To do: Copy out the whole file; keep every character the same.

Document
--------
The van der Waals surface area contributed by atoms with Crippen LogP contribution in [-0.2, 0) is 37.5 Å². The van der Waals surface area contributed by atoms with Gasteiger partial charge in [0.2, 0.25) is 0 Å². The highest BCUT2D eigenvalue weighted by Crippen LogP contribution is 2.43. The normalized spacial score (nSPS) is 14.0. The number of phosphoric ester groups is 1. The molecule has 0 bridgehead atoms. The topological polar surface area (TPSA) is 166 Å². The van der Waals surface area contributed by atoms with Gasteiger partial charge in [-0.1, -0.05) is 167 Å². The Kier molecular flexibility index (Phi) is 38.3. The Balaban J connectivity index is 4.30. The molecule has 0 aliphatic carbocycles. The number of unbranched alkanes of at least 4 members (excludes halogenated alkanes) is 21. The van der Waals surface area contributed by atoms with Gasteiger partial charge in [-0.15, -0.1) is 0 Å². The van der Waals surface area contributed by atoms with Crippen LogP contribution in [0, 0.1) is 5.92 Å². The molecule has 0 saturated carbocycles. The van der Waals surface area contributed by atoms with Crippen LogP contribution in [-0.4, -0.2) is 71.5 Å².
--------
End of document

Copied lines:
The van der Waals surface area contributed by atoms with Crippen LogP contribution in [-0.2, 0) is 37.5 Å². The van der Waals surface area contributed by atoms with Gasteiger partial charge in [0.2, 0.25) is 0 Å². The highest BCUT2D eigenvalue weighted by Crippen LogP contribution is 2.43. The normalized spacial score (nSPS) is 14.0. The number of phosphoric ester groups is 1. The molecule has 0 bridgehead atoms. The topological polar surface area (TPSA) is 166 Å². The van der Waals surface area contributed by atoms with Gasteiger partial charge in [-0.1, -0.05) is 167 Å². The Kier molecular flexibility index (Phi) is 38.3. The Balaban J connectivity index is 4.30. The molecule has 0 aliphatic carbocycles. The number of unbranched alkanes of at least 4 members (excludes halogenated alkanes) is 21. The van der Waals surface area contributed by atoms with Gasteiger partial charge in [-0.15, -0.1) is 0 Å². The van der Waals surface area contributed by atoms with Crippen LogP contribution in [0, 0.1) is 5.92 Å². The molecule has 0 saturated carbocycles. The van der Waals surface area contributed by atoms with Crippen LogP contribution in [-0.4, -0.2) is 71.5 Å².